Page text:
It certainly happened to you during a Yoga class or reading a book to meet the word Bandha. But what are they and how are they practiced correctly?
Bandha is a Sanskrit word which means to bind, hold, tighten, grasp.
With this term we refer to the physical action, to the contraction or closure of some parts of our body, therefore we mean muscle contractions that have the purpose of enclosing the body’s energy in certain points and preventing it from dispersing.
Bandhas are used in yoga during the practice of asanas, during pranayama and mudras to intensify the positions.
They also have the important function of preparing the body for kriya practices which are body cleansing techniques.
Through the practice of bandhas you learn to use the deep muscles of the body, muscles of which very often we do not know the existence and which we do not use spontaneously.
Bandha practice allows us to increase awareness of our body and to be able to make the best use of the energy inside us.
The great Yoga masters agree that when you master bandhas, you master the practice of Yoga.
Learning to use these muscles is important to ensure a good functioning of the whole body, in fact they help to regulate and control all the internal systems of the human body, hormonal, sexual, metabolic, digestive, (a lot of attention for women: bandhas must not be practiced during pregnancy), but not only: in the practice of yoga, to maintain the balance postures on the arms, such as bakasana, or even all the inverted postures, it is essential to learn to use our pelvic and abdominal muscles to get much more strength and balance.
In the “Hatha Yoga Pradipika” and in the “Gheranda Samhita“, ancient yoga texts, four bandhas associated with three areas of the body are described, plus one that is done by performing the first three bandhas simultaneously.
What is Mula Bandha
Mula means root, or foundation, so Mula Bandha is the contraction or closure of our base. It is located at the base of the spinal column and is closely linked to the Muladhara Chakra, our first chakra (mula = root and adhara = support); this chakra stimulates the endocrine glands that serve to secrete hormones that regulate the activity of our reproductive organs.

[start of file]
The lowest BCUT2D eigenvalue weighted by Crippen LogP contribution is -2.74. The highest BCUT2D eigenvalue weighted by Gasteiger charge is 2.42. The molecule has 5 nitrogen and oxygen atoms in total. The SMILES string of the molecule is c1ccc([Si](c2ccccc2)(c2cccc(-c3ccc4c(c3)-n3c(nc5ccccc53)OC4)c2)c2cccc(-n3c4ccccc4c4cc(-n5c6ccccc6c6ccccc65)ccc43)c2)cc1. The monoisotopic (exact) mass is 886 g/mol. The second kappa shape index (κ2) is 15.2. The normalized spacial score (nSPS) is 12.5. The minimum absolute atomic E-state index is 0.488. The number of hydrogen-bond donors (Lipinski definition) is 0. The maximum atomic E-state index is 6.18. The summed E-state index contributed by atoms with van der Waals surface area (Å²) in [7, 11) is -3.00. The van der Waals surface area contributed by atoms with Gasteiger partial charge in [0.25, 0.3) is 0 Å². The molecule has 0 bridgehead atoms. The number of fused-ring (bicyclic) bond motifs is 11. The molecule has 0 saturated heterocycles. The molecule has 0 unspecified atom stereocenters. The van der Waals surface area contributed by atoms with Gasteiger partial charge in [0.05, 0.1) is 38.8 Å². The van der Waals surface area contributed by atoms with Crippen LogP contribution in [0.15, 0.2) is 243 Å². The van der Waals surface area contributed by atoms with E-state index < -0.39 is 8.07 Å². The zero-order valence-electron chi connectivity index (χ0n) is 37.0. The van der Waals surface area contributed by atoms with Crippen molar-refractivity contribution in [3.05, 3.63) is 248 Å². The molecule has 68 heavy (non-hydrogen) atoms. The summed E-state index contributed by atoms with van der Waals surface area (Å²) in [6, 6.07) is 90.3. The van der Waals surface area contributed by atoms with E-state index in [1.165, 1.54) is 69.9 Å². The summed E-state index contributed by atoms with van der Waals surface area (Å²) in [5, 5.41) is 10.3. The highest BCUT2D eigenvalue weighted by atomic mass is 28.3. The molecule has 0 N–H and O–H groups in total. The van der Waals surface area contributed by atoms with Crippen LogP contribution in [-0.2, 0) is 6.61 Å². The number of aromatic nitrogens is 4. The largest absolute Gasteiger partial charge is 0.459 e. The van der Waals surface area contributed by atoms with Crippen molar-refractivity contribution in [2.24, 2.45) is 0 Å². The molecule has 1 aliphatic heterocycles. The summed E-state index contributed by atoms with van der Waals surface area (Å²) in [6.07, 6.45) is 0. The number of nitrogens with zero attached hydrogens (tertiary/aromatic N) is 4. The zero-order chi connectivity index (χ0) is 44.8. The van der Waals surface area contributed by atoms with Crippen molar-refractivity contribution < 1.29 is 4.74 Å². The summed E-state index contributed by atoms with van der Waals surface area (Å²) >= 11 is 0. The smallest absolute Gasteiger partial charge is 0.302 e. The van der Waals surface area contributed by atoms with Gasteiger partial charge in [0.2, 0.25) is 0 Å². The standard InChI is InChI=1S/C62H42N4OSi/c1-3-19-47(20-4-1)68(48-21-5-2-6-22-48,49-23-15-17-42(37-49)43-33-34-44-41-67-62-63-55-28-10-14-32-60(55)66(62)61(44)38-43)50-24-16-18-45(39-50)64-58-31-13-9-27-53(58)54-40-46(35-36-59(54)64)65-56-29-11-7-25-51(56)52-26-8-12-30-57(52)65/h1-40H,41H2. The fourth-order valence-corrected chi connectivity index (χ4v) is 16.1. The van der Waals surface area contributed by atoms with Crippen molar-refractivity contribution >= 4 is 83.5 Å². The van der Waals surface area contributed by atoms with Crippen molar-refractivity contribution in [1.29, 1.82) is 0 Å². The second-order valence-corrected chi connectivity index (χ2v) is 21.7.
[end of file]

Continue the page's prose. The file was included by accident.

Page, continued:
Mula bandha is practiced by contracting the musculature located in the “pelvic floor”, that is, in the area between the anus and the genitals.
To find the exact point of Mula Bandha you can try this easy exercise, you can easily try it both standing and sitting and in an asana: inhale slowly by contracting the perineal area and exhale deeply and very slowly.
For men, the part exactly in the center between the anus and testicles is contracted, for women, the muscles in the lower part of the pelvic floor behind the cervix are contracted. Initially the contraction may be more extensive, you will tend to contract everything, but with time and practice it will be much easier, you will be able to perfect yourself and contract only the mula bandha and leave the rest relaxed.
Mula Bandha should be held for the entire duration of yoga practice. There are many reasons and benefits, the first reason is that it allows energy to flow upwards, not downwards or outwards. If your energy is forced to flow up and inside your body you will find that it will grow during practice, giving you an amazing feeling of lightening.
In a more scientific sense, Mula Bandha stimulates the pelvic nerves, the genital system, the endocrine system, and the excretory system, preventing disorders, uterine prolapses, incontinence (through contraction and dilation movements the pelvic and abdominal walls are strengthened). Has also been shown that it relieves constipation and depression.
Mula Bandha is extremely important for maintaining balance postures on the arms and all inverted postures.
How is it practiced?
- Get into a cross-legged sitting position. To help you keep your spine straight, you can place a block or pillow under your buttocks.
- Place your hands on your knees.
- Relax your neck and shoulders.
- Start bringing attention to your breath, and practice a few complete yogic breathing cycles.
- When the breath is relaxed, inhaling, contract the muscles in the perineum region and pull them upwards.
- Exhale, release the pelvic muscles.
I hope this article has been useful to you, in the next posts we will also talk about the other bandhas in more detail. If you found it useful, let me know in the comments!